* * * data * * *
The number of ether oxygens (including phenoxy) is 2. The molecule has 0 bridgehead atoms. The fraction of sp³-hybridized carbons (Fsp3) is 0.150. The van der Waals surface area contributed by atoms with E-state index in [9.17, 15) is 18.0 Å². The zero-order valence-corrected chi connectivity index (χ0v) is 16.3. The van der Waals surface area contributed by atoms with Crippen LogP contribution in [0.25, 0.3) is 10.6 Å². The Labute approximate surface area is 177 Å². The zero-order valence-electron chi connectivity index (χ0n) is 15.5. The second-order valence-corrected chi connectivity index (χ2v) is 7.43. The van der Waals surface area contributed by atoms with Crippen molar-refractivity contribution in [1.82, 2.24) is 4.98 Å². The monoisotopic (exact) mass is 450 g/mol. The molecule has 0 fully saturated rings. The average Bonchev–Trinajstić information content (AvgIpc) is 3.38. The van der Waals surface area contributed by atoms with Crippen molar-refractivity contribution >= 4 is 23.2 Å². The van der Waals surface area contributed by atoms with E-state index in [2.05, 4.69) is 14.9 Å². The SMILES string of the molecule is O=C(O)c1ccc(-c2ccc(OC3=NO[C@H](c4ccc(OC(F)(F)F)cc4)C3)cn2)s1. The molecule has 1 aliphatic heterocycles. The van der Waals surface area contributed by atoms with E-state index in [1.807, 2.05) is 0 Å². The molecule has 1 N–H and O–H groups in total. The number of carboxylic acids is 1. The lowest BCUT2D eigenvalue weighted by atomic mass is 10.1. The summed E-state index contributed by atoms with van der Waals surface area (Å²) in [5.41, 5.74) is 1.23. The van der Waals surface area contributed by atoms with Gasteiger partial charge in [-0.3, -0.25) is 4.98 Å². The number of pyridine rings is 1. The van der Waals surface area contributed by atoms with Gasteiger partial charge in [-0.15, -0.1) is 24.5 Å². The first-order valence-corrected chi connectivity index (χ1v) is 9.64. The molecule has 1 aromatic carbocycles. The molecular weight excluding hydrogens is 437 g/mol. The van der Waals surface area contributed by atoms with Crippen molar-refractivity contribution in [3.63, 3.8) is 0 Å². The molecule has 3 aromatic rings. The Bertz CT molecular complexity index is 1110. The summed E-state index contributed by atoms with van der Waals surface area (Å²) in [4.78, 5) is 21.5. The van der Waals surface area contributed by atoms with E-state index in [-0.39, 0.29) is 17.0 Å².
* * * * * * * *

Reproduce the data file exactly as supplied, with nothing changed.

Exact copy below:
The number of ether oxygens (including phenoxy) is 2. The molecule has 0 bridgehead atoms. The fraction of sp³-hybridized carbons (Fsp3) is 0.150. The van der Waals surface area contributed by atoms with E-state index in [9.17, 15) is 18.0 Å². The zero-order valence-corrected chi connectivity index (χ0v) is 16.3. The van der Waals surface area contributed by atoms with Crippen LogP contribution in [0.25, 0.3) is 10.6 Å². The Labute approximate surface area is 177 Å². The zero-order valence-electron chi connectivity index (χ0n) is 15.5. The second-order valence-corrected chi connectivity index (χ2v) is 7.43. The van der Waals surface area contributed by atoms with Crippen molar-refractivity contribution in [1.82, 2.24) is 4.98 Å². The monoisotopic (exact) mass is 450 g/mol. The molecule has 0 fully saturated rings. The average Bonchev–Trinajstić information content (AvgIpc) is 3.38. The van der Waals surface area contributed by atoms with Crippen molar-refractivity contribution >= 4 is 23.2 Å². The van der Waals surface area contributed by atoms with E-state index in [2.05, 4.69) is 14.9 Å². The SMILES string of the molecule is O=C(O)c1ccc(-c2ccc(OC3=NO[C@H](c4ccc(OC(F)(F)F)cc4)C3)cn2)s1. The molecule has 1 aliphatic heterocycles. The van der Waals surface area contributed by atoms with E-state index in [1.807, 2.05) is 0 Å². The molecule has 1 N–H and O–H groups in total. The number of carboxylic acids is 1. The lowest BCUT2D eigenvalue weighted by atomic mass is 10.1. The summed E-state index contributed by atoms with van der Waals surface area (Å²) in [5.41, 5.74) is 1.23. The van der Waals surface area contributed by atoms with Gasteiger partial charge in [-0.3, -0.25) is 4.98 Å². The number of pyridine rings is 1. The van der Waals surface area contributed by atoms with Gasteiger partial charge in [-0.15, -0.1) is 24.5 Å². The first-order valence-corrected chi connectivity index (χ1v) is 9.64. The molecule has 1 aromatic carbocycles. The molecular weight excluding hydrogens is 437 g/mol. The van der Waals surface area contributed by atoms with Crippen molar-refractivity contribution in [3.63, 3.8) is 0 Å². The molecule has 3 aromatic rings. The Bertz CT molecular complexity index is 1110. The summed E-state index contributed by atoms with van der Waals surface area (Å²) in [4.78, 5) is 21.5. The van der Waals surface area contributed by atoms with E-state index in [-0.39, 0.29) is 17.0 Å².